The silence that followed should have been tense, deafening, but it was not. It was just... there. Kuvira chanced a glance at the visiting woman. Korra was slightly leaning against the door frame. She was deep in thought for some reason. Strange place to be thoughtful. Then as if shaking off some good, but unwanted memory she turned to face the former soldier again. The clear blue eyes caught the sight of her worn out knuckles, the callouses and bruises from doing push ups and punching the wooden walls on and on. Kuvira felt the gaze and hid her hands behind her back. The corner of Korra's mouth twitched up.
“I have brought tea. We can have some and talk. If you'd like.”
Kuvira did not know what made her do what she did. It was an involuntary reaction. Something she was never known for. Always steady, calm and collected. But this time she nodded out of the blue and slid down on one of the chairs. Her shoulders slumped and she reflectively just decided to let it go. The fight had already been done, the force and determination beaten out of her. Whatever the Avatar wanted, it was her right. Kuvira sighed while the water tribe woman busied herself with the small kettle and the wooden teacups. She heated up the kettle with her firebending. Why did the guards allow her to bring this thing in here? Kuvira chuckled lightly to her own thoughts. She was having tea with the Avatar, who would be crazy enough to think she could use it to escape?
The tea stood on the table brewing. Both women settled into the calm, nonthreatening, maybe even slightly sad silence. Kuvira was looking down into her empty cup. No doubt the eyes of the Avatar were on her. The words came out on their own. She suspected that the answer would only hurt, but she needed to know at least that.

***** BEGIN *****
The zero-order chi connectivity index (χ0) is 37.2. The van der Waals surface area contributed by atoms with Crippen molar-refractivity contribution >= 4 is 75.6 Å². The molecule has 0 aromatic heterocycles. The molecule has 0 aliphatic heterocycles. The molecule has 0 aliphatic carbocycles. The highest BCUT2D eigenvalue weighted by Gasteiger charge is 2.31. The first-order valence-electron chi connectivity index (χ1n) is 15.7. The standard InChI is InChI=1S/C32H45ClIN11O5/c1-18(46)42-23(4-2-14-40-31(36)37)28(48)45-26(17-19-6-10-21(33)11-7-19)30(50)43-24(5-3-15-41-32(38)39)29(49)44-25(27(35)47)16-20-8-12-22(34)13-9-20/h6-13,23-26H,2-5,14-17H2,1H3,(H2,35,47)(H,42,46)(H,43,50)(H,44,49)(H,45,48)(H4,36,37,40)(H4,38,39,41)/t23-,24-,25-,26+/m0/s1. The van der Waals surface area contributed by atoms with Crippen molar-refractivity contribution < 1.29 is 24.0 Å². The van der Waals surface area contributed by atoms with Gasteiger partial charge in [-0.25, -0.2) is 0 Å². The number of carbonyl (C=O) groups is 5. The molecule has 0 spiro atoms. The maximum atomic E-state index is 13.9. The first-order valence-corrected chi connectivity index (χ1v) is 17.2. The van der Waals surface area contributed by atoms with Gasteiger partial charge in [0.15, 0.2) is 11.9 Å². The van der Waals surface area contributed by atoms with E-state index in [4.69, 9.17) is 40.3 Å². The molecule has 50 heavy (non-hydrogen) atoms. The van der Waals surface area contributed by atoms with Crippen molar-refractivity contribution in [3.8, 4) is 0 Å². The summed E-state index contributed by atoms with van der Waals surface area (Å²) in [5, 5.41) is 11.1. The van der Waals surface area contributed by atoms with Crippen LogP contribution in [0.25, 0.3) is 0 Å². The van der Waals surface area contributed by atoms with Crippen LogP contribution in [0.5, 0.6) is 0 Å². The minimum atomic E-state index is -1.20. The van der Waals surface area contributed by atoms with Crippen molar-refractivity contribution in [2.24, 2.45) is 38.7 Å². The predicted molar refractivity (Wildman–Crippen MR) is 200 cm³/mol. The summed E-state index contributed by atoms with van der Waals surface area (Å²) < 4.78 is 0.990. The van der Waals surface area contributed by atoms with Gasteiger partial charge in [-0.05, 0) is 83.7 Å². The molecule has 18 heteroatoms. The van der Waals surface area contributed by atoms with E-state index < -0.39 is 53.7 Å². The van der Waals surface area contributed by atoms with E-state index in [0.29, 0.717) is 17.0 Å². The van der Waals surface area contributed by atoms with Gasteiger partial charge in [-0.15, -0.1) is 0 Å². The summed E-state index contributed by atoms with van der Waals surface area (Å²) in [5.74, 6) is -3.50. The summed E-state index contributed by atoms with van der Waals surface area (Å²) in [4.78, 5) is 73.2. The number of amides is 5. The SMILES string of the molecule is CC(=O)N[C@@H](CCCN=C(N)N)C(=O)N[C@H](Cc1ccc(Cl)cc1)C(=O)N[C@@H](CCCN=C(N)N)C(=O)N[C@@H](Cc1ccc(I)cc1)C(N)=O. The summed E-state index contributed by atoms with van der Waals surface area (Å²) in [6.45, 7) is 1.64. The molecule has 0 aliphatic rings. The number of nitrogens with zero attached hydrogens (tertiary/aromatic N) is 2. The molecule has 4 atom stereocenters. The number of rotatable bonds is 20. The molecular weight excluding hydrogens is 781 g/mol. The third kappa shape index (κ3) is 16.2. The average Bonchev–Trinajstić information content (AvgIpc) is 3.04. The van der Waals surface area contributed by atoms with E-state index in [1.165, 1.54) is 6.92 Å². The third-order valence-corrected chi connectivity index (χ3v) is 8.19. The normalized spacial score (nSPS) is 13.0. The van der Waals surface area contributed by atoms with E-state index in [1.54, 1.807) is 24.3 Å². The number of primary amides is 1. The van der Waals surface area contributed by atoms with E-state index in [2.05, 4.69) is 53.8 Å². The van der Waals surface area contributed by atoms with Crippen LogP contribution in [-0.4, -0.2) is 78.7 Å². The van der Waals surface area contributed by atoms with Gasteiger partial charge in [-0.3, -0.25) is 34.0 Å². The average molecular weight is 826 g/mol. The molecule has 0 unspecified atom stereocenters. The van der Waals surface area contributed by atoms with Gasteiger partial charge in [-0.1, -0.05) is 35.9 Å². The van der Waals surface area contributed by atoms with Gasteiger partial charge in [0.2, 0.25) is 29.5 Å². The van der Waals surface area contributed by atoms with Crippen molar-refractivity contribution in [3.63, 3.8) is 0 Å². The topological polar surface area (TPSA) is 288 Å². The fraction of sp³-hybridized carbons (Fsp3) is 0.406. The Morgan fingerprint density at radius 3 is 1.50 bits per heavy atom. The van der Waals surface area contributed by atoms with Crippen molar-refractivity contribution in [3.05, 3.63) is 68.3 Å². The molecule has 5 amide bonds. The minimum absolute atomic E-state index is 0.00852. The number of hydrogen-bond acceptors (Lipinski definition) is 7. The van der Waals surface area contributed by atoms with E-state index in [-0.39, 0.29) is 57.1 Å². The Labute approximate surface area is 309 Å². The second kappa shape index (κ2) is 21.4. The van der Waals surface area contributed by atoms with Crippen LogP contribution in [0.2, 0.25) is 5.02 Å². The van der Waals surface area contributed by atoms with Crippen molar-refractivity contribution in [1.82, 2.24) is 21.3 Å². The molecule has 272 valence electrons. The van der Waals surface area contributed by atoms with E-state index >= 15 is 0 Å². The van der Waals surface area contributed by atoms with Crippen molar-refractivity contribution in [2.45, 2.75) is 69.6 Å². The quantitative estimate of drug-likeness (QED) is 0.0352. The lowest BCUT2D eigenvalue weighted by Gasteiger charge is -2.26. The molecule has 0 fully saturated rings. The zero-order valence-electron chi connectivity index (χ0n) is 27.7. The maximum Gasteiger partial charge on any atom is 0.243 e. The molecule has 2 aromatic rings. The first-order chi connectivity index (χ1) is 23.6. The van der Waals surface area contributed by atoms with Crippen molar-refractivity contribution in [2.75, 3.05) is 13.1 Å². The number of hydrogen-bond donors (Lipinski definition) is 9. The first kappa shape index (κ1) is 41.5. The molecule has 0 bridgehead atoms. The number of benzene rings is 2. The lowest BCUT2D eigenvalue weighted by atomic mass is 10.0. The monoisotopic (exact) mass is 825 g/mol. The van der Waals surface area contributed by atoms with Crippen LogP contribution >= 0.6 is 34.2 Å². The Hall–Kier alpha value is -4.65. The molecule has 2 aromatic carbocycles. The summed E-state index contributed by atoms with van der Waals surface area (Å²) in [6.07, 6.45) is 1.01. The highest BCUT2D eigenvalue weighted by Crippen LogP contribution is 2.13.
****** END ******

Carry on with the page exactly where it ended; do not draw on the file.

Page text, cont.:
“Why have you come here, Avatar?”
“To see how you are doing. To offer some tea. A friend of my assured me that tea helps to sooth the soul. I don’t know much about that, but this is Ginseng tea, I'm told it's one of the best, I hope you like it.”
And yet again Kuvira was at a loss. The same way she was during their long talk in the Spirit World. Korra was a mystery. On one side the Avatar seemingly did not want anything from her. No revenge, no admittance of her mistakes, her guilt, nothing of the sorts. On the other – she clearly wanted to have a connection. There was an understanding in her eyes, just like before. Understanding and... relation? None of it made any sense. Kuvira frowned watching the hot puffs of smoke come up from the kettle.